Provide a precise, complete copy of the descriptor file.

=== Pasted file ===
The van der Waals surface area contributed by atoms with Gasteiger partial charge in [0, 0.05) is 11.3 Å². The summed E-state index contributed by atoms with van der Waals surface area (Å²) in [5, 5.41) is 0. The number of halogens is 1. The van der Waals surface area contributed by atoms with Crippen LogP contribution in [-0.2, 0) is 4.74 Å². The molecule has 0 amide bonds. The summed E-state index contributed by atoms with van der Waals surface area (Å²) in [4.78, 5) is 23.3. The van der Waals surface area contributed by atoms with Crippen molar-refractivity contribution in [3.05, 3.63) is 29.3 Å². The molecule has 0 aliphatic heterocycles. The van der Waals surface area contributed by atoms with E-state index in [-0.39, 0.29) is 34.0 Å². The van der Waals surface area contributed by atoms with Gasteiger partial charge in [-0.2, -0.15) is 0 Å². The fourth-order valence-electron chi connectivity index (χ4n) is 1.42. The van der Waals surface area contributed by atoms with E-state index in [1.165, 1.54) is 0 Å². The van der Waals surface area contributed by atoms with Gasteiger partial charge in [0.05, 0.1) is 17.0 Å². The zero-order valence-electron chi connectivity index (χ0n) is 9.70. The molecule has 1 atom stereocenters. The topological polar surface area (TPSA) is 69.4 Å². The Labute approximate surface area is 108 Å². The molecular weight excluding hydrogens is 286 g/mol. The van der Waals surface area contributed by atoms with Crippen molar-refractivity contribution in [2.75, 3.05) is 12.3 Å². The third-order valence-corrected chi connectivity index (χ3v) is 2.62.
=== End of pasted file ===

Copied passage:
The van der Waals surface area contributed by atoms with Gasteiger partial charge in [0, 0.05) is 11.3 Å². The summed E-state index contributed by atoms with van der Waals surface area (Å²) in [5, 5.41) is 0. The number of halogens is 1. The van der Waals surface area contributed by atoms with Crippen LogP contribution in [-0.2, 0) is 4.74 Å². The molecule has 0 amide bonds. The summed E-state index contributed by atoms with van der Waals surface area (Å²) in [4.78, 5) is 23.3. The van der Waals surface area contributed by atoms with Crippen molar-refractivity contribution in [3.05, 3.63) is 29.3 Å². The molecule has 0 aliphatic heterocycles. The van der Waals surface area contributed by atoms with E-state index in [-0.39, 0.29) is 34.0 Å². The van der Waals surface area contributed by atoms with Gasteiger partial charge in [-0.2, -0.15) is 0 Å². The fourth-order valence-electron chi connectivity index (χ4n) is 1.42. The van der Waals surface area contributed by atoms with E-state index in [1.165, 1.54) is 0 Å². The van der Waals surface area contributed by atoms with Gasteiger partial charge in [0.05, 0.1) is 17.0 Å². The zero-order valence-electron chi connectivity index (χ0n) is 9.70. The molecule has 1 atom stereocenters. The topological polar surface area (TPSA) is 69.4 Å². The Labute approximate surface area is 108 Å². The molecular weight excluding hydrogens is 286 g/mol. The van der Waals surface area contributed by atoms with Crippen molar-refractivity contribution in [2.75, 3.05) is 12.3 Å². The third-order valence-corrected chi connectivity index (χ3v) is 2.62.